Lessons from 2005
I am enjoying the new satirical idea being put around by David Miliband's political enemies that he is planning to make Alan Milburn his Chancellor. I'd thought that the 'don't hire Alan Milburn if you want to win an election rule' was one that everyone knew. It's one of the things we found out in 2005, when he was briefly in charge of Labour's election campaign.
It occurs to me that if people have forgotten the Alan Milburn rule, then there might be other lessons from the last general election which have also been forgotten. So here are some of the other things that we all learned three years ago:
1. Despite starting with a majority of over 160, the only way Labour managed to avoid losing an overall majority in 2005 was by taking out loans which it could not afford to pay back. And even though we effectively bankrupted ourselves in trying to keep up with the Tories' spending, they still outspent us.
2. Some people who voted Labour really liked Tony Blair but not Gordon Brown. Others couldn't stand Tony Blair but liked Gordon Brown. We would have lost the election without the support of both of these groups of people.
3. Most of the local campaigning was done by activists who hold more left-wing views than New Labour. There was a drop in the number of these activists, primarily because of Iraq.
4. The Tories piled up votes in their safe seats, whereas Labour was better at targeting resources to the key marginal seats, because we spent more on local organisation, and the Tories spent enormous amounts on those big 'are you thinking what we're thinking?' posters.
There seems to be a kind of fantasy that if only we appoint a cabinet full of Blairites and fight the next election on a purer Blairite ticket (free from the interference of the Brownites who blocked public service reforms) that somehow we would do better. If we do try that then we will be absolutely slaughtered.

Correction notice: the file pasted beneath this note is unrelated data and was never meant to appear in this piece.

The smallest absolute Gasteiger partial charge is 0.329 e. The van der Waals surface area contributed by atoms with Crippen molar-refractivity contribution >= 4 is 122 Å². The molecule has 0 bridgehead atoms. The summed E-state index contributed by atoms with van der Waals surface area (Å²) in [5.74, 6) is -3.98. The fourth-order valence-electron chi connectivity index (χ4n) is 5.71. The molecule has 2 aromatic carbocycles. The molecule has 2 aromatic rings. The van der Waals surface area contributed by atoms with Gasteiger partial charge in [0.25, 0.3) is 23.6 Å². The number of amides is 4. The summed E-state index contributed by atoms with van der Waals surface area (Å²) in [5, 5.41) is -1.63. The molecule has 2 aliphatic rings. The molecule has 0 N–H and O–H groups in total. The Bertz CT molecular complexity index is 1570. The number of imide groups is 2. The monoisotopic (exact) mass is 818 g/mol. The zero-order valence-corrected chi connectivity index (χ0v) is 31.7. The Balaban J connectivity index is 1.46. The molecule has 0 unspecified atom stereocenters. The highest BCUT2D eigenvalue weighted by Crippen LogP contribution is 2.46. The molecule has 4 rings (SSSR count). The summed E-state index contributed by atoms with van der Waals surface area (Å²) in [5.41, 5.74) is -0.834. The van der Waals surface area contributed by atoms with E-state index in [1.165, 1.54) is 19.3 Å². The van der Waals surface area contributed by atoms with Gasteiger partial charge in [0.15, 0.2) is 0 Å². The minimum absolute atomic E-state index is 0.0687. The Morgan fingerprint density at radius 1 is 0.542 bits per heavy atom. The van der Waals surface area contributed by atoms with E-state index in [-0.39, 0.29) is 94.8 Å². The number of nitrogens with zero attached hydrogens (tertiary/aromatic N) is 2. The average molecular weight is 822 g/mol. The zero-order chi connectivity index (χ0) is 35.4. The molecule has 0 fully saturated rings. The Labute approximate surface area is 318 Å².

Applying the lessons of the last election instead suggests a rather different strategy of things which are necessary, if not sufficient, to do:
- Recognise that the Tories are going to be able to outspend us massively, maybe by as much as 3:1, and we need to make the best of a bad job about this. Make sure that people know that the Tories are trying to 'buy the election' and try to turn that to our advantage as far as possible. Leaflets, policies and messages should reinforce the idea that we're the scrappy underdog up against the vested interests, that our candidates are on the side of the people and theirs are funded by millionaire tax exiles.
- Have a diverse and talented leadership team which includes people who appeal to different groups of electors in the way that the team of Tony Blair, Gordon Brown and Robin Cook did in 2005.
- Spend every penny available on local organisers, not large billboards or other nonsense. Train them in how to get local people involved in the campaign, and make sure that candidates and MPs spend as close as possible to every waking minute of every day talking to voters.
- Introduce policies which activists and possible activists care passionately about, and which will motivate them to campaign to stop a Tory government getting rid of.
- Don't bring back Alan Milburn.